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CEPI Two Teams making serious progress

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CEPI Two Teams making serious progress

April 22, 2013 - 06:23

The CEPI Two Team Project uses crowd sourcing and open innovation while putting two teams in competition with each other in order to identify within a year breakthrough technology concepts. Those technologies need to enable the European pulp and paper industry to significantly reduce its carbon emissions, while creating more value. Through the installation of these technologies the industry would be in a position to implement the CEPI Roadmap 2050 that suggested that the sector would decarbonise by 80% and create 50% more value by 2050.

A cocktail of expertise

The teams involved in the process are composed of paper company experts, representatives of companies supplying machines or chemicals, university professors, researchers, even experts not directly in contact with the sector who are all bound to very strict confidentiality rules. They operate in a safe Intellectual Property Rights environment as well and do not communicate with each other on the content of their discussions.

Since the launch of the project, the teams have already had four opportunities to meet and to elaborate generic concepts of breakthrough innovations.

In December, the kick-off meeting held in the Atomium of Brussels allowed the participants to break the ice, get to know each other and be informed on the "rules of the game", the available tools and material, as well as the time schedule.

The first substantive meeting took place in Lenzing (Austria). The teams had the opportunity to learn about hi-tech textile fiber produced in the mill before having a full day of brainstorming in split rooms.

In February, Tata Steel opened its Ijmuiden mill (Netherlands) to the teams, telling them about the ULCOS project (Ultra Low Carbon Steel) before the teams could separately refine the concept areas they had identified in Austria. A first selection of promising concept areas was made at that occasion.

After a visit to the Repsol laboratories in Madrid, the teams came to a more realistic selection of generic concepts that are likely to be in the teams' final report to be delivered in September.

Comparison, inspiration and metaphors

While not disclosing any content of what the teams have in mind, readers might be interested to know that both teams are exploring and assessing whether technologies and innovations used in other industries might be helpful. In that context, they have looked at the textile industry and its methods to create surfaces out of fiber. They are also considering the food industry and its techniques of drying food.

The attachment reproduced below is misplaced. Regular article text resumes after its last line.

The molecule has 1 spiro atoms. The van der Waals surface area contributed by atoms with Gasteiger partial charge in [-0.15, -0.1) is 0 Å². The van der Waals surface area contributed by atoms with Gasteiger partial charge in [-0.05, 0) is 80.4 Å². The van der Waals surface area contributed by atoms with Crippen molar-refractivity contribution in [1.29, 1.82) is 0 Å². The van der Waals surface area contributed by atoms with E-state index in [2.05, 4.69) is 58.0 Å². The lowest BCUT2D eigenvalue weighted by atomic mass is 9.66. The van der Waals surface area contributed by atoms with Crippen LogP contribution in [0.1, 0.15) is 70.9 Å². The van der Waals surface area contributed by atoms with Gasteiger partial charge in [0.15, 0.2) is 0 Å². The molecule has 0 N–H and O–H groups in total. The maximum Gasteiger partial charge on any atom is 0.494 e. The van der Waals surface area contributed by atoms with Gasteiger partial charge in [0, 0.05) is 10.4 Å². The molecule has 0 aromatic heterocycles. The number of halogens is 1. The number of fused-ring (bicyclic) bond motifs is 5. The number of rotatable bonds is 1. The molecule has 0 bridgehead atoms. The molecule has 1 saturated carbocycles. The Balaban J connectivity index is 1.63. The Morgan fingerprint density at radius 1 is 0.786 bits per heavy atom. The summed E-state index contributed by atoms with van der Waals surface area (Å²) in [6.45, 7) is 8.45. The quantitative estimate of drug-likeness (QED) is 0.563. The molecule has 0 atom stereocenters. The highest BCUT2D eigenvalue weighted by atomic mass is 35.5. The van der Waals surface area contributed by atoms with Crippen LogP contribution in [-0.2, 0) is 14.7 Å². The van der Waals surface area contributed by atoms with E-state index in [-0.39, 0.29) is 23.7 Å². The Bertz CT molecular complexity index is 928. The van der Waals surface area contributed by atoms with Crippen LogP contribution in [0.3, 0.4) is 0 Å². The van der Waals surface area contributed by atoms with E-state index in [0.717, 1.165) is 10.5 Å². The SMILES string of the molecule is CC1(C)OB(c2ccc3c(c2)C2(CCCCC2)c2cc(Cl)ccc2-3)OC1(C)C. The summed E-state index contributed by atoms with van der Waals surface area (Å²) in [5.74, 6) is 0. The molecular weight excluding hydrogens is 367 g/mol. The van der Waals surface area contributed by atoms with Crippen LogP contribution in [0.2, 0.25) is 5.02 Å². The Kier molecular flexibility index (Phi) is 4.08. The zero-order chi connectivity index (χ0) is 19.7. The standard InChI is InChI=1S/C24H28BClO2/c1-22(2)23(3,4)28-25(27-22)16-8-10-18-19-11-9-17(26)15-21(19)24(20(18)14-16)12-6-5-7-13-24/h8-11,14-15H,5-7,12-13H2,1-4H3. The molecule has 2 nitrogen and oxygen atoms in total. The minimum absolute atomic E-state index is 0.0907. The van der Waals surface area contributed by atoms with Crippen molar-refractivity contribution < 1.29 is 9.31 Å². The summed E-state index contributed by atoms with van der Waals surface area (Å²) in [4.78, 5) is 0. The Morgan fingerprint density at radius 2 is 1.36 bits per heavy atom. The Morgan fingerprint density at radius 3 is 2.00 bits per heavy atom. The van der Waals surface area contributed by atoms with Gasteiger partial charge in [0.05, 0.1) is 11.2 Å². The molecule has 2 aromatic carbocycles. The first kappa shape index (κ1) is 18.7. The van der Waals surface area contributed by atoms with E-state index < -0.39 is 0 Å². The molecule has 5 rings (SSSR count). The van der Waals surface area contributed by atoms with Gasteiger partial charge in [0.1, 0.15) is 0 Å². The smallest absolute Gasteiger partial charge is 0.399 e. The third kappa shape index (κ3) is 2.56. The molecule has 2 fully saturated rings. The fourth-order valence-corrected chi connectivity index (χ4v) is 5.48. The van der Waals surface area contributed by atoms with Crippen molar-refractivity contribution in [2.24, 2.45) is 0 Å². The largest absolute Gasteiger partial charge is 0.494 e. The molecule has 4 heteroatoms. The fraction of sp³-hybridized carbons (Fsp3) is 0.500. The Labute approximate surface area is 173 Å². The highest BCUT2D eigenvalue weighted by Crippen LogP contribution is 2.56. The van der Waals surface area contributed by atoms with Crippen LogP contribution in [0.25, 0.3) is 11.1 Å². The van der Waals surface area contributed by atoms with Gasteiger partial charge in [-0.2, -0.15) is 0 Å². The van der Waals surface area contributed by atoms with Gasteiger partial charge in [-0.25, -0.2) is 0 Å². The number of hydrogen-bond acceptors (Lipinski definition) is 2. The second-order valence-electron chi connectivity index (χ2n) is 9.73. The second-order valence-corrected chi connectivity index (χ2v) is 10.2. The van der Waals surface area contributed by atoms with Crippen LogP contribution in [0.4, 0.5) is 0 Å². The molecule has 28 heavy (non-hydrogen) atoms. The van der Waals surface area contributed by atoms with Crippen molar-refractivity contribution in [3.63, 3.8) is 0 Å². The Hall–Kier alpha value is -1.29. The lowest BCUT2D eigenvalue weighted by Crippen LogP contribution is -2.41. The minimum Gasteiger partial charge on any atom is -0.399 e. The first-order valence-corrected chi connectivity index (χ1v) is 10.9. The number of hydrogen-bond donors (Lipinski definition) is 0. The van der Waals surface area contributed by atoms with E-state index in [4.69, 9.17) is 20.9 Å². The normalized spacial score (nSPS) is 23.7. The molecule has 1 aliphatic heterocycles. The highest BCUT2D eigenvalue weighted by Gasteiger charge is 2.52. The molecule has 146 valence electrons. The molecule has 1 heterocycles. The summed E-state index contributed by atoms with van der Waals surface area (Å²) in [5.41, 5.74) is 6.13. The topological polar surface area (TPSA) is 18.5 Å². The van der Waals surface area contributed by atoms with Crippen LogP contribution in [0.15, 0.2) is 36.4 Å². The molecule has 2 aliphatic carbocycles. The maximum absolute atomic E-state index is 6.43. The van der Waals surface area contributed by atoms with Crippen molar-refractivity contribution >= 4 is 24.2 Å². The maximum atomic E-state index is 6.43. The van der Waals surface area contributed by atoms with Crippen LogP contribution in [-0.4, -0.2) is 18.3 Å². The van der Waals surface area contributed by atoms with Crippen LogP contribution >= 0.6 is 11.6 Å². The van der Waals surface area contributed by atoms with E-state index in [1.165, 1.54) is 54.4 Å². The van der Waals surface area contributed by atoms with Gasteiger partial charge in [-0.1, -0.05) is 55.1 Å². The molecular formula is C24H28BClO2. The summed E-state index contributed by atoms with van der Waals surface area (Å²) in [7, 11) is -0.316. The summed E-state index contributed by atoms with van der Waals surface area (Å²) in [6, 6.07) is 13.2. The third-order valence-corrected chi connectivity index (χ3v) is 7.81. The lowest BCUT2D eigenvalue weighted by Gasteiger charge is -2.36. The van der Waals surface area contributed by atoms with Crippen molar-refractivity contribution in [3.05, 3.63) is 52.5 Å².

Nature can also be a source of inspiration and bio-mimetics might contribute to the final results submitted by the teams.

Useful metaphors are often making very abstract and technical ideas easier to understand. Candles, conditioning shampoos, tumble dryers, and other items are some of the pictures the teams are using to make processes more accessible that might be relevant for the end results to be delivered by the teams.

What's next?

A few more meetings are planned in May and June this year. Then the teams will start preparing their final reports. A pre-jury will meet early October to score the teams' submissions before the jury will select the winning concept in time for the winner to be announced on November 27, 2013, during the European Paper Week.

The proposed generic concepts by the teams will help CEPI to convince the European Commission to grant some money from the framework program for research Horizon 2020 to the pulp and paper industry. The research money will help to further develop the ideas, hence contributing to the decarbonisation of the industry.

While good progress has been made within the teams, there is still room for feeding the process with any disruptive idea or concept. Nearly 20 submissions have been registered on the website. More than 100 LinkedIn members have joined the CEPI Two Team Group. The Two Team project is also on Twitter and on Facebook. Social media are different ways to get in touch and follow the blue and red team progress. Each fan or Twitter follower will be, to a certain extent, part of the future of the European paper industry.

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